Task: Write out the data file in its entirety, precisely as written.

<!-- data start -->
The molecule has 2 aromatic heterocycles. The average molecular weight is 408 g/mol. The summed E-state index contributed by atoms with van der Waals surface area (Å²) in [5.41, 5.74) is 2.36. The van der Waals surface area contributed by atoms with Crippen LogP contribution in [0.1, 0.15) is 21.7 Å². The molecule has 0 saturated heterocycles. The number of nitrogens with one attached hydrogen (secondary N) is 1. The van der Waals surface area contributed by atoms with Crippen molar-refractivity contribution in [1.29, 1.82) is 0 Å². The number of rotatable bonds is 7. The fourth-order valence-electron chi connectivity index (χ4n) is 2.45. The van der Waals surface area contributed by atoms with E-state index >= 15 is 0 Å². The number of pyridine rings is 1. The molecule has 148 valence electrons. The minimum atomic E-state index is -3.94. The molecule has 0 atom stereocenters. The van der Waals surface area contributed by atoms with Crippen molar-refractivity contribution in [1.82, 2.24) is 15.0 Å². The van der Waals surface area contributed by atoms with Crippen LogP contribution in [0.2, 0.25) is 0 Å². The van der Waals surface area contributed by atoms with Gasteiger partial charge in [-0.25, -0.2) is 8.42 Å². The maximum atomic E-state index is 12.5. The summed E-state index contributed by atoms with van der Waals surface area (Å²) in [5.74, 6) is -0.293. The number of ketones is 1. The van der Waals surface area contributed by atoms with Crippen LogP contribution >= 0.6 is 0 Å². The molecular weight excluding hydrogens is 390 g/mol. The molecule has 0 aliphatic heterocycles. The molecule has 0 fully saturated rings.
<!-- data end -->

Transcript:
The molecule has 2 aromatic heterocycles. The average molecular weight is 408 g/mol. The summed E-state index contributed by atoms with van der Waals surface area (Å²) in [5.41, 5.74) is 2.36. The van der Waals surface area contributed by atoms with Crippen LogP contribution in [0.1, 0.15) is 21.7 Å². The molecule has 0 saturated heterocycles. The number of nitrogens with one attached hydrogen (secondary N) is 1. The van der Waals surface area contributed by atoms with Crippen molar-refractivity contribution in [1.29, 1.82) is 0 Å². The number of rotatable bonds is 7. The fourth-order valence-electron chi connectivity index (χ4n) is 2.45. The van der Waals surface area contributed by atoms with E-state index >= 15 is 0 Å². The number of pyridine rings is 1. The molecule has 148 valence electrons. The minimum atomic E-state index is -3.94. The molecule has 0 atom stereocenters. The van der Waals surface area contributed by atoms with Crippen molar-refractivity contribution in [1.82, 2.24) is 15.0 Å². The van der Waals surface area contributed by atoms with Crippen LogP contribution in [0.2, 0.25) is 0 Å². The van der Waals surface area contributed by atoms with Gasteiger partial charge in [-0.25, -0.2) is 8.42 Å². The maximum atomic E-state index is 12.5. The summed E-state index contributed by atoms with van der Waals surface area (Å²) in [5.74, 6) is -0.293. The number of ketones is 1. The van der Waals surface area contributed by atoms with Crippen LogP contribution >= 0.6 is 0 Å². The molecular weight excluding hydrogens is 390 g/mol. The molecule has 0 aliphatic heterocycles. The molecule has 0 fully saturated rings.